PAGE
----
Jun 23, 2008 | 21:13 GMT

3 mins read

Colombia: The FARC's Low-Level Pipeline Campaign

Colombia's Cano Limon-Covenas oil pipeline was shut down because of attacks on June 21 and 22. Attacking pipelines has been a favorite tactic for the Revolutionary Armed Forces of Colombia (FARC), and such attacks will continue both because of their political ramifications and because they keep authorities' attention on guarding pipelines instead of pursuing the FARC. The attacks pose little threat to Colombia's oil industry overall.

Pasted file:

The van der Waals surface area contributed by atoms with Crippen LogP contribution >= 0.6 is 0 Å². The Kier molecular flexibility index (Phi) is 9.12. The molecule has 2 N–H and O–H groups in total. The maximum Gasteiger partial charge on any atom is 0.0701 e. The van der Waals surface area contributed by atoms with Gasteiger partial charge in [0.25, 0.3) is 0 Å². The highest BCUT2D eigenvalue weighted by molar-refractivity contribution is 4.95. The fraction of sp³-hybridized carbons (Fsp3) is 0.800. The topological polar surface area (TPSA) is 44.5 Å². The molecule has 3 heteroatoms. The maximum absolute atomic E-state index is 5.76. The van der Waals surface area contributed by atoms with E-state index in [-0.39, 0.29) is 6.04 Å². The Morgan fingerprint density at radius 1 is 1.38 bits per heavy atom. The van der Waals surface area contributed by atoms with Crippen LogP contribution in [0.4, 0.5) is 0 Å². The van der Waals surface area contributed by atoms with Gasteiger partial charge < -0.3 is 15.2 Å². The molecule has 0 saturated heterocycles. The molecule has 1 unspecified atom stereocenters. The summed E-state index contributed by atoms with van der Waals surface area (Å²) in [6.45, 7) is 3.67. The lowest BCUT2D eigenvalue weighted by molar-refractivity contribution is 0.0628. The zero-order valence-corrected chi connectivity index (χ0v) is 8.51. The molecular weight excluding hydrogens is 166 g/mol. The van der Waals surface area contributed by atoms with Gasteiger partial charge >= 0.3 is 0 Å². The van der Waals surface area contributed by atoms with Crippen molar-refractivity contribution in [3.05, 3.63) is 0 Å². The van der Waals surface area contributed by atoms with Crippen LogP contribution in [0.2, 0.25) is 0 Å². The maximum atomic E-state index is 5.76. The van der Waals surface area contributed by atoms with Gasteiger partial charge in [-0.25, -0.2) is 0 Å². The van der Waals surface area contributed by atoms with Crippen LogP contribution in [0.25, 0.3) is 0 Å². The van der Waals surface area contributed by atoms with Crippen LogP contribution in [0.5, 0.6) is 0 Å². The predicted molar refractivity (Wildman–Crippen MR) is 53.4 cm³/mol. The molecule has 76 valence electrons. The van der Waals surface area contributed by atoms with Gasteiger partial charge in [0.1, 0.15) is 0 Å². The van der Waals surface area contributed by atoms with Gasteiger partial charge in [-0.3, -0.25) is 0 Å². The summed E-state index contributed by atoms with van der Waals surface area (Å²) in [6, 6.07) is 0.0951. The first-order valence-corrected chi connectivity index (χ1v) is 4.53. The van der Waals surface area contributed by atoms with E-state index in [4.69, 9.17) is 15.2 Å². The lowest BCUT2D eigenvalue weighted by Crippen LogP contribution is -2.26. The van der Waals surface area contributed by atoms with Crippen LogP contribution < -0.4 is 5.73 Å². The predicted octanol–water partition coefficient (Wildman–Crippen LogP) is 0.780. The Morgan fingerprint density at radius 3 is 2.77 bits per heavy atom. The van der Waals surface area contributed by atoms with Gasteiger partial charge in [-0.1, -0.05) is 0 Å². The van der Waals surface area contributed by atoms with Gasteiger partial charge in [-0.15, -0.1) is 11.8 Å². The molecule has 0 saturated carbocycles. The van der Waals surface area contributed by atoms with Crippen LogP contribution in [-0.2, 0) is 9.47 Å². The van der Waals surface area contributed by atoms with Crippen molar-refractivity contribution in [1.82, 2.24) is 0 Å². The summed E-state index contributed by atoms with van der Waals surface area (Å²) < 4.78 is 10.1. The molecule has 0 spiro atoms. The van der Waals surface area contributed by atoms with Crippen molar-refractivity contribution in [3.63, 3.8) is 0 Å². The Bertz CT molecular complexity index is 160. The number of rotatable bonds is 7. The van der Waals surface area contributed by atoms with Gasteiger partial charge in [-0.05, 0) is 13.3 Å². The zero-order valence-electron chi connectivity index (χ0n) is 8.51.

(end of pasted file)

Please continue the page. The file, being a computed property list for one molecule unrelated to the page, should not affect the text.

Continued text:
Explosive devices have shut down Colombia's Cano Limon-Covenas pipeline, Colombian state petroleum company Ecopetrol announced June 22. The line transports on average 35,000 barrels per day from Arauca province to the Caribbean coast. Attacks against pipelines and other oil infrastructure equipment have been a calling card of the Revolutionary Armed Forces of Colombia (FARC) rebel group (and of other militant groups around the world). In the past 15 years there have been 950 pipeline attacks in Colombia, most of which were carried out by the FARC. Attacks on the Cano Limon-Covenas pipeline alone peaked at 170 in 2001 — most of the nearly 500-mile-long pipeline runs through dense jungle, making it particularly hard to defend. Over the past two years, attacks on the Cano Limon-Covenas and other pipelines have tapered off — slowing down to about one per month. The main reason for the decline is Colombian president Alvaro Uribe Velez's dedication to fighting the FARC (with U.S. assistance). In addition, the FARC has begun to focus cocaine production and trafficking, which are more profitable than fomenting socialist revolution. The FARC still retains a strong political activist core and will use violence to achieve political ends, but in light of recent deaths among the FARC leadership, this political core has given way to proponents of plying the cocaine trade. With oil above $130 per barrel, pipelines have become more financially sensitive than ever. Maintaining a steady but not-too-aggressive campaign against oil pipelines is a way for the FARC to continue its guerrilla campaigns without attracting too much government attention, which could damage the group's cocaine operations. Easy attacks also provide new members with an opportunity to cut their teeth. The attacks may also give the FARC some maneuverability — the more time and resources authorities spend securing the pipeline, the less time they are spending chasing the FARC. The frequency of these attacks has led the government to hedge against damage to its oil infrastructure. Oil production and shipments have continued as normal despite the attacks, because Ecopetrol has oil stored at port — a precaution the company began taking in the days when attacks came much more frequently. Also, regular attacks over the years have made authorities quite adept at repairing pipelines. The Cano Limon-Covenas pipeline is expected to be operational again in two to three days.

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